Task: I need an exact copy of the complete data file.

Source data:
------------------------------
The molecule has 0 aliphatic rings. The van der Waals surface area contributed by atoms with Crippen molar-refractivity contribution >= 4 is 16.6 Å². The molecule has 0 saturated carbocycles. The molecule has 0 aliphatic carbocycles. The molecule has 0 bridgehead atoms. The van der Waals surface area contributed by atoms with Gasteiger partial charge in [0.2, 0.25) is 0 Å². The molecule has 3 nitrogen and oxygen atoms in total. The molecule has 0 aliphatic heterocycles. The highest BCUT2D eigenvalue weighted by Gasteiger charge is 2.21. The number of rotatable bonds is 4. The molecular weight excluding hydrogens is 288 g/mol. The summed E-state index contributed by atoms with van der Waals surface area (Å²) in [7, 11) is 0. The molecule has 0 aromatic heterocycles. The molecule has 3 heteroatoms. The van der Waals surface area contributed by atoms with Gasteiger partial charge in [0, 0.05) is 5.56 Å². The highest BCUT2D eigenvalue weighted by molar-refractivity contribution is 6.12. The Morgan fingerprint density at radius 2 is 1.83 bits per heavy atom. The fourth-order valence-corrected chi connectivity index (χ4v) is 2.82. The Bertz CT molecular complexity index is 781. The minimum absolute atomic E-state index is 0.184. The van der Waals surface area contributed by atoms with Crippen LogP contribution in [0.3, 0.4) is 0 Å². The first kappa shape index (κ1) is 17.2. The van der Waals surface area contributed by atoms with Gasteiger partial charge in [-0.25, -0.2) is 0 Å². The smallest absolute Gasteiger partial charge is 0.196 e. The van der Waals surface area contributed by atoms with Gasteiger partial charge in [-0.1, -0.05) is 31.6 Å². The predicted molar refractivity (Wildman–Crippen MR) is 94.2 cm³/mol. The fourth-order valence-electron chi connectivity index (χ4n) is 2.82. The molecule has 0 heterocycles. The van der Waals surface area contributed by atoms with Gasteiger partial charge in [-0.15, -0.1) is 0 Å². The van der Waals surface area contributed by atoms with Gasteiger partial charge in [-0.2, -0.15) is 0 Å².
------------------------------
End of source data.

The molecule has 0 aliphatic rings. The van der Waals surface area contributed by atoms with Crippen molar-refractivity contribution >= 4 is 16.6 Å². The molecule has 0 saturated carbocycles. The molecule has 0 aliphatic carbocycles. The molecule has 0 bridgehead atoms. The van der Waals surface area contributed by atoms with Gasteiger partial charge in [0.2, 0.25) is 0 Å². The molecule has 3 nitrogen and oxygen atoms in total. The molecule has 0 aliphatic heterocycles. The highest BCUT2D eigenvalue weighted by Gasteiger charge is 2.21. The number of rotatable bonds is 4. The molecular weight excluding hydrogens is 288 g/mol. The summed E-state index contributed by atoms with van der Waals surface area (Å²) in [7, 11) is 0. The molecule has 0 aromatic heterocycles. The molecule has 3 heteroatoms. The van der Waals surface area contributed by atoms with Gasteiger partial charge in [0, 0.05) is 5.56 Å². The highest BCUT2D eigenvalue weighted by molar-refractivity contribution is 6.12. The Morgan fingerprint density at radius 2 is 1.83 bits per heavy atom. The fourth-order valence-corrected chi connectivity index (χ4v) is 2.82. The Bertz CT molecular complexity index is 781. The minimum absolute atomic E-state index is 0.184. The van der Waals surface area contributed by atoms with Crippen LogP contribution in [0.3, 0.4) is 0 Å². The first kappa shape index (κ1) is 17.2. The van der Waals surface area contributed by atoms with Gasteiger partial charge in [-0.25, -0.2) is 0 Å². The smallest absolute Gasteiger partial charge is 0.196 e. The van der Waals surface area contributed by atoms with Gasteiger partial charge in [-0.1, -0.05) is 31.6 Å². The predicted molar refractivity (Wildman–Crippen MR) is 94.2 cm³/mol. The fourth-order valence-electron chi connectivity index (χ4n) is 2.82. The molecule has 0 heterocycles. The van der Waals surface area contributed by atoms with Gasteiger partial charge in [-0.15, -0.1) is 0 Å². The van der Waals surface area contributed by atoms with Gasteiger partial charge in [-0.2, -0.15) is 0 Å².